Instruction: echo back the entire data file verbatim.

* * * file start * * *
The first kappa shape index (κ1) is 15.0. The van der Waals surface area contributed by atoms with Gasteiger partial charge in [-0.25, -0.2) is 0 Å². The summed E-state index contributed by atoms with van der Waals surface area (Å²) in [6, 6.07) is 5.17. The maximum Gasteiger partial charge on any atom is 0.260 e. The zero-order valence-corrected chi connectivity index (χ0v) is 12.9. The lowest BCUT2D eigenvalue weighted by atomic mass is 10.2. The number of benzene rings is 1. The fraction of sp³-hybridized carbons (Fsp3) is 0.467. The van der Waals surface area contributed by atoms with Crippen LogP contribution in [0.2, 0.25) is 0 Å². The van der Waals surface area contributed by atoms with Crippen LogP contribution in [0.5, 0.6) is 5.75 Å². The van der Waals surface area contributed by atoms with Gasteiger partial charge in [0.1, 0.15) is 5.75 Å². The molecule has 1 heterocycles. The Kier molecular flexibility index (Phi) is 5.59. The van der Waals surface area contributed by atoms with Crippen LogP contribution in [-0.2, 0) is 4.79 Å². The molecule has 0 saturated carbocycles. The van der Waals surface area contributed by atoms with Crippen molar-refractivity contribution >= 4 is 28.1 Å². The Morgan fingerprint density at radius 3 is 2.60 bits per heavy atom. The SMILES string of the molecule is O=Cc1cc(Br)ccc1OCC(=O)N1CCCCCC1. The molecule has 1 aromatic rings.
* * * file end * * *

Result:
The first kappa shape index (κ1) is 15.0. The van der Waals surface area contributed by atoms with Gasteiger partial charge in [-0.25, -0.2) is 0 Å². The summed E-state index contributed by atoms with van der Waals surface area (Å²) in [6, 6.07) is 5.17. The maximum Gasteiger partial charge on any atom is 0.260 e. The zero-order valence-corrected chi connectivity index (χ0v) is 12.9. The lowest BCUT2D eigenvalue weighted by atomic mass is 10.2. The number of benzene rings is 1. The fraction of sp³-hybridized carbons (Fsp3) is 0.467. The van der Waals surface area contributed by atoms with Crippen LogP contribution in [0.2, 0.25) is 0 Å². The van der Waals surface area contributed by atoms with Crippen LogP contribution in [0.5, 0.6) is 5.75 Å². The van der Waals surface area contributed by atoms with Gasteiger partial charge in [0.1, 0.15) is 5.75 Å². The molecule has 1 heterocycles. The Kier molecular flexibility index (Phi) is 5.59. The van der Waals surface area contributed by atoms with Crippen LogP contribution in [-0.2, 0) is 4.79 Å². The molecule has 0 saturated carbocycles. The van der Waals surface area contributed by atoms with Crippen molar-refractivity contribution >= 4 is 28.1 Å². The Morgan fingerprint density at radius 3 is 2.60 bits per heavy atom. The SMILES string of the molecule is O=Cc1cc(Br)ccc1OCC(=O)N1CCCCCC1. The molecule has 1 aromatic rings.